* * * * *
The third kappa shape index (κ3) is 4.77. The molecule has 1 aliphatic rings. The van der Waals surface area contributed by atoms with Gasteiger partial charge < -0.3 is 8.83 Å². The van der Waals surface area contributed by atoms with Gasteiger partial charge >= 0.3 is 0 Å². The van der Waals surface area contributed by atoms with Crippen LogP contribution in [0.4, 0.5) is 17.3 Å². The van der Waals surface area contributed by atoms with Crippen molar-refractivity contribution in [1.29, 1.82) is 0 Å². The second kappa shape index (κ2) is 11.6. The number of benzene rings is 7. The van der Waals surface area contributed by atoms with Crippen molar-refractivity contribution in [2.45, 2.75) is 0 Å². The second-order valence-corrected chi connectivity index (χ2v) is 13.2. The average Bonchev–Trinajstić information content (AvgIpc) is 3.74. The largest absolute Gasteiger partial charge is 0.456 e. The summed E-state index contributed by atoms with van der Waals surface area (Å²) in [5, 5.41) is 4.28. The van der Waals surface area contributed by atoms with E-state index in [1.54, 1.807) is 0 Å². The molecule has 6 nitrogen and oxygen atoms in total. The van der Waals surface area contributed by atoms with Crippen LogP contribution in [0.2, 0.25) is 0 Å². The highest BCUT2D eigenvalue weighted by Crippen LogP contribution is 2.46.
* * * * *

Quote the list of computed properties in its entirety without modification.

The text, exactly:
The third kappa shape index (κ3) is 4.77. The molecule has 1 aliphatic rings. The van der Waals surface area contributed by atoms with Gasteiger partial charge < -0.3 is 8.83 Å². The van der Waals surface area contributed by atoms with Gasteiger partial charge >= 0.3 is 0 Å². The van der Waals surface area contributed by atoms with Crippen LogP contribution in [0.4, 0.5) is 17.3 Å². The van der Waals surface area contributed by atoms with Crippen molar-refractivity contribution in [1.29, 1.82) is 0 Å². The second kappa shape index (κ2) is 11.6. The number of benzene rings is 7. The van der Waals surface area contributed by atoms with Crippen molar-refractivity contribution in [2.45, 2.75) is 0 Å². The second-order valence-corrected chi connectivity index (χ2v) is 13.2. The average Bonchev–Trinajstić information content (AvgIpc) is 3.74. The largest absolute Gasteiger partial charge is 0.456 e. The summed E-state index contributed by atoms with van der Waals surface area (Å²) in [5, 5.41) is 4.28. The van der Waals surface area contributed by atoms with E-state index in [1.54, 1.807) is 0 Å². The molecule has 6 nitrogen and oxygen atoms in total. The van der Waals surface area contributed by atoms with Crippen LogP contribution in [0.2, 0.25) is 0 Å². The highest BCUT2D eigenvalue weighted by Crippen LogP contribution is 2.46.